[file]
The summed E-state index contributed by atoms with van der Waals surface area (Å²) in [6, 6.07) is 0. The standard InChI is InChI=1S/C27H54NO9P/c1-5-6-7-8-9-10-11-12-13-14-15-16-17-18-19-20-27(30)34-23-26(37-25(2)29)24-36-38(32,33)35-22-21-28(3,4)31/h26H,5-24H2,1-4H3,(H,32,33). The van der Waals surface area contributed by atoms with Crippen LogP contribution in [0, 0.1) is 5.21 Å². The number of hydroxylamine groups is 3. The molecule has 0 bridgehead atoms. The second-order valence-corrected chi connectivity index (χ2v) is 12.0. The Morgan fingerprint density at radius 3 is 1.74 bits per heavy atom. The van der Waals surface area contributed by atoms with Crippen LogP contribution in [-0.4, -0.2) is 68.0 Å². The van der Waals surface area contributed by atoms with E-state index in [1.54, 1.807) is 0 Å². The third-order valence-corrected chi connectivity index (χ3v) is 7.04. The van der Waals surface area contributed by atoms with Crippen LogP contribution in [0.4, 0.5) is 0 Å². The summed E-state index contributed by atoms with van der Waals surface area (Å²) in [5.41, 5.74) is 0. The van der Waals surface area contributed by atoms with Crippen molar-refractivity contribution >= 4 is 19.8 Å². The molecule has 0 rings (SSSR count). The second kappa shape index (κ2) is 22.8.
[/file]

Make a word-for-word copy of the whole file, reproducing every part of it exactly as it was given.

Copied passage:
The summed E-state index contributed by atoms with van der Waals surface area (Å²) in [6, 6.07) is 0. The standard InChI is InChI=1S/C27H54NO9P/c1-5-6-7-8-9-10-11-12-13-14-15-16-17-18-19-20-27(30)34-23-26(37-25(2)29)24-36-38(32,33)35-22-21-28(3,4)31/h26H,5-24H2,1-4H3,(H,32,33). The van der Waals surface area contributed by atoms with Crippen LogP contribution in [0, 0.1) is 5.21 Å². The number of hydroxylamine groups is 3. The molecule has 0 bridgehead atoms. The second-order valence-corrected chi connectivity index (χ2v) is 12.0. The Morgan fingerprint density at radius 3 is 1.74 bits per heavy atom. The van der Waals surface area contributed by atoms with Crippen LogP contribution in [-0.4, -0.2) is 68.0 Å². The van der Waals surface area contributed by atoms with E-state index in [1.54, 1.807) is 0 Å². The third-order valence-corrected chi connectivity index (χ3v) is 7.04. The van der Waals surface area contributed by atoms with Crippen LogP contribution in [0.4, 0.5) is 0 Å². The summed E-state index contributed by atoms with van der Waals surface area (Å²) in [5.41, 5.74) is 0. The van der Waals surface area contributed by atoms with Crippen molar-refractivity contribution >= 4 is 19.8 Å². The molecule has 0 rings (SSSR count). The second kappa shape index (κ2) is 22.8.